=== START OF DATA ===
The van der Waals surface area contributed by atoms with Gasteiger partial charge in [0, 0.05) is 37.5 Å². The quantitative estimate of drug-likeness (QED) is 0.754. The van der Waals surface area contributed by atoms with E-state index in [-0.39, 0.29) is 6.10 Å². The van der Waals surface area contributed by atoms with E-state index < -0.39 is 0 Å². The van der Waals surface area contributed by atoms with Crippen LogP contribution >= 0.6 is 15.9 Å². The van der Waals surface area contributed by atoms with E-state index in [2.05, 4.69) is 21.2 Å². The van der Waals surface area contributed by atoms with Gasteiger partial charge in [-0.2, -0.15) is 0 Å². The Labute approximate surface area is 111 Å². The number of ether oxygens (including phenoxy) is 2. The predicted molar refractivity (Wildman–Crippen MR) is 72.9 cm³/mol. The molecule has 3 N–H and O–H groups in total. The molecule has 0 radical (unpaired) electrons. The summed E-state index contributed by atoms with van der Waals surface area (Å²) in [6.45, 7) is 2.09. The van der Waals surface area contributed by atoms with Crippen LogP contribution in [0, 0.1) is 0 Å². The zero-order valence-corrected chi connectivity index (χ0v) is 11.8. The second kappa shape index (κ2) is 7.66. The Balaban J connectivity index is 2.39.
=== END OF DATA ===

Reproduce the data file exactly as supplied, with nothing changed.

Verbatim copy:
The van der Waals surface area contributed by atoms with Gasteiger partial charge in [0, 0.05) is 37.5 Å². The quantitative estimate of drug-likeness (QED) is 0.754. The van der Waals surface area contributed by atoms with E-state index in [-0.39, 0.29) is 6.10 Å². The van der Waals surface area contributed by atoms with E-state index < -0.39 is 0 Å². The van der Waals surface area contributed by atoms with Crippen LogP contribution >= 0.6 is 15.9 Å². The van der Waals surface area contributed by atoms with E-state index in [2.05, 4.69) is 21.2 Å². The van der Waals surface area contributed by atoms with Gasteiger partial charge in [-0.2, -0.15) is 0 Å². The Labute approximate surface area is 111 Å². The number of ether oxygens (including phenoxy) is 2. The predicted molar refractivity (Wildman–Crippen MR) is 72.9 cm³/mol. The molecule has 3 N–H and O–H groups in total. The molecule has 0 radical (unpaired) electrons. The summed E-state index contributed by atoms with van der Waals surface area (Å²) in [6.45, 7) is 2.09. The van der Waals surface area contributed by atoms with Crippen LogP contribution in [0, 0.1) is 0 Å². The zero-order valence-corrected chi connectivity index (χ0v) is 11.8. The second kappa shape index (κ2) is 7.66. The Balaban J connectivity index is 2.39.